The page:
I bring up the song because it so obviously touches on the two big things we’ve been learning this year, both of which have to do with how very counter-cultural following Jesus really is because:

  1. Much of what Jesus seems to have to say to us has to do with recognizing that everything belongs to God the giver who made us to be givers too and calls us to participate in his economy rather than the economies of the world. In God’s economy, there is abundance, not scarcity. In God’s economy, we share; we don’t hoard and accumulate for ourselves. In God’s economy, we’re not mere consumers; we’re stewards. In God’s economy, we are blessed to be a blessing such that if our neighbor has no coat while we have two, we are to give him one, with our apology for hoarding what God gave us clearly for the express purpose of passing on to him. Thus, capitalism is just another ‘ism Jesus wants to save us from. I could go on, and already have.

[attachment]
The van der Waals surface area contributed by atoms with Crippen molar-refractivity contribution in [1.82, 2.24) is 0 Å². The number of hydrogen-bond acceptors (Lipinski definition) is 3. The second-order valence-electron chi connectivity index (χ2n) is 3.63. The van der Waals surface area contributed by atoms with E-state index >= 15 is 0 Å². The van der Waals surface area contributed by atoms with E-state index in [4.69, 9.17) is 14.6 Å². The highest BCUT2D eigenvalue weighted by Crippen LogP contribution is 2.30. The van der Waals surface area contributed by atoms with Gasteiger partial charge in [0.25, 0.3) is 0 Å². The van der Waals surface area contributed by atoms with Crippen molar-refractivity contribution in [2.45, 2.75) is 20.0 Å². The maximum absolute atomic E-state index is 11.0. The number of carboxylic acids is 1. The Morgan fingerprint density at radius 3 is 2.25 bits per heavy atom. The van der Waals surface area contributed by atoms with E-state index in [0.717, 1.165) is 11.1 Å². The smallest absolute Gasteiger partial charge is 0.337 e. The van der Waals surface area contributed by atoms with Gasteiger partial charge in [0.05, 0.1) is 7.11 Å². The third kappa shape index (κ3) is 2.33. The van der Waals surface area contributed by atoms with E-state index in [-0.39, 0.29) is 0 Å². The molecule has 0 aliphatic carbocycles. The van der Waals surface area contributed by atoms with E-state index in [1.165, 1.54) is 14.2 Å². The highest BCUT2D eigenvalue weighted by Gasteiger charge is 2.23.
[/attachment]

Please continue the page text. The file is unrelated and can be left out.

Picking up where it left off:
2. We have been charged with being heralds of the gospel of peace. We are to be peacemakers and agents of shalom. Just as God calls us to reject Mammon in order to serve him, he calls us to reject violence in all its forms because the One we follow is the Prince of Peace. Thus, not only do we reject capitalism and all the economies of this world, we also are to reject war and capital punishment and violent entertainment and every other way that the principalities, powers, and empires of this world seek to ensnare us in the culture of violence, usually in service of the economy or so that we can protect our (rich) “way of life,” etc.